As I’ve launched my editing business, I’ve spent a lot of time thinking about story and its importance in writing. It’s honestly a shame that the concept of “story” often gets relegated to a fiction-only space. Telling a story, delivering a narrative, is just as important in creative non-fiction, academic writing, how-to, marketing, business, informational, and any other kind of technical writing you can think of, as it is in fiction.
What is “story”? The first thing that comes to mind for most people (it did for me) is exactly what dictionary.com describes in its first definition of the word–“accounts of imaginary people or events told for entertainment.” This, unsurprisingly, strictly focuses on story as fiction. I found the second definition far more helpful in unveiling what good storytelling does in writing: “an account in the evolution of something.”
It’s the word “evolution” that stands out to me.
Stories evolve. A good story starts at one, simple point and develops gradually into something more complex, bringing the reader along for the journey. This does not happen only in creative writing. Evolution is important in all forms of writing. An academic essay sets out to prove something to its reader; over the course of the piece, a thesis evolves through each successive proof, turning something simple into something more complex. Even a car’s manual tells a story–it lays out the basics of car maintenance and builds on them until the reader can understand more complex concepts.
Story is present. It is deliberate. And it needs to be cultivated. If that car manual doesn’t start by explaining simpler concepts, the reader is left confused and frustrated. If an academic paper doesn’t evolve a logical path to its conclusion, it won’t be taken seriously.
If you’re writing anything, you have a story to tell; and good storytelling is far more difficult to pull off than you might think. Creating good story–good writing–takes practice, but it’s not something impossible to learn. I encourage you to start seeing story in the world around you, so that when you need to tell a story of your own, you will know what to look for.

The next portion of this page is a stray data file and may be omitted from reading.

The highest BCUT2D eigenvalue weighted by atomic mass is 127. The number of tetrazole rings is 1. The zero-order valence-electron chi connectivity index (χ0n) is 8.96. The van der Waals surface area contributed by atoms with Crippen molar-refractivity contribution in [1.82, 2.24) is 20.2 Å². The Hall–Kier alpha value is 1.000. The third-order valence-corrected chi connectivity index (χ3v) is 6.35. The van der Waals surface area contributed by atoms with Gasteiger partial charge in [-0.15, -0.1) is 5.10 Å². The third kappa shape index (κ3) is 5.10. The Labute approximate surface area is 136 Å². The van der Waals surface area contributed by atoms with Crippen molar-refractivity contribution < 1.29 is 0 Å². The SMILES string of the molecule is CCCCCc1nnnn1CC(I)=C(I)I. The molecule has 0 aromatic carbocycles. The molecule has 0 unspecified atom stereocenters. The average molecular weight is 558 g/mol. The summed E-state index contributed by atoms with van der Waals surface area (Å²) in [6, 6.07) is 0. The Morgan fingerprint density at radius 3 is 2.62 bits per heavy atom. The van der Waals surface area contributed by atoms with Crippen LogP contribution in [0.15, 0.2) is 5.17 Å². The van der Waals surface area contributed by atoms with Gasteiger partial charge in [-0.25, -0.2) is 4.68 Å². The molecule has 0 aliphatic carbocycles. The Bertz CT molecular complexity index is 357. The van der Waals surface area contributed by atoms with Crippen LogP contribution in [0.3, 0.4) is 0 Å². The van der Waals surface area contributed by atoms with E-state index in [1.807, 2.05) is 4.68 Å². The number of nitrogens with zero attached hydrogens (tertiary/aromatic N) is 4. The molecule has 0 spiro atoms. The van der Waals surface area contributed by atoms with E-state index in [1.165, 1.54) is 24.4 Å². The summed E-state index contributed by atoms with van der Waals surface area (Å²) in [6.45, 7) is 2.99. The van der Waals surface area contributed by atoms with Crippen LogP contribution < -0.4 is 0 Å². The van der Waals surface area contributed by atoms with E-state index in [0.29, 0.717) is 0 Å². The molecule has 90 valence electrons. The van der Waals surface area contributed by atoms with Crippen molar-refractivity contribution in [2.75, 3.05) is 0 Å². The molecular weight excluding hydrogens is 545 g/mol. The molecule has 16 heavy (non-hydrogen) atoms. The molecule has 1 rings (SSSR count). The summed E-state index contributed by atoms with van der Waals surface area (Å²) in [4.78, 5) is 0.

This week’s Top Ten (5) Tuesday prompt was to focus on something back to school or learning related. In my opinion, books are always (usually) learning related, but I decided to take a step beyond my regular fantasy/historical fiction reads and focus on the non-fiction books I loved (that still have to do with history of course). Continue reading “Top Ten Tuesday: Memoirs and other Non-Fiction”→
Wow. I spent this past weekend at Book Con in NYC and as a first timer I was completely overwhelmed. But it was also SO MUCH FUN. I wasn’t expecting the sheer amount of people, of insanity, of waiting in line, or the plethora of FREE ARC’s I was privy too. Not only that, but the connections you make with other readers, with other aspiring authors, and, as a blogger, with publicists was beyond my wildest dreams. I drove down to NYC from Michigan with Sierra of Quest Reviews and Laura of Laura Luna Books and we had an absolute blast finding other people like us. So, there will be a more comprehensive post on Book Con sometime in the next week, but for now I wanted to focus on the incredible haul I acquired in the two days of Book Con.
The Seventh Tower series by Garth Nix
Genre: Fantasy, middle-grade
I cannot even BEGIN to describe how much of an impact this series has had on me. I read them for the first time when I was ten-years-old and reread them countless times in the following months. Everything I wrote between the ages of 10-12 followed some sort of theme from the Seventh Tower–whether it was bad-ass blonde warrior chicks, planets of ice, shadow magic, or mystic warrior cults (though that was also influenced by my excessive reading of the Star Wars: Jedi Apprentice novels). Even today I find my stories tinged with Garth Nix’s influence. Continue reading “The Seventh Tower Series by Garth Nix”→
Genre: Thriller, mystery
3.5 stars because of the ending, otherwise I would have given this a four.
Interesting read and an excellent use of an unreliable narrator. The book was well written, well paced, so that the reveals didn’t seem to come from no where, but weren’t too expected either. However, the ending was entirely cliche and expected, and it rendered a greater part of the book and it’s exploration of certain characters pointless. And really? We get an epic bad guy monologue at the end that makes no sense? The first 3/4 of the book were riveting because of the mystery, but also because of how trapped we became in the narrators’s minds. The ending, however, did not live up to not only the hype of the “amazing twist” I’d been promised, but also the first 3/4 of the novel.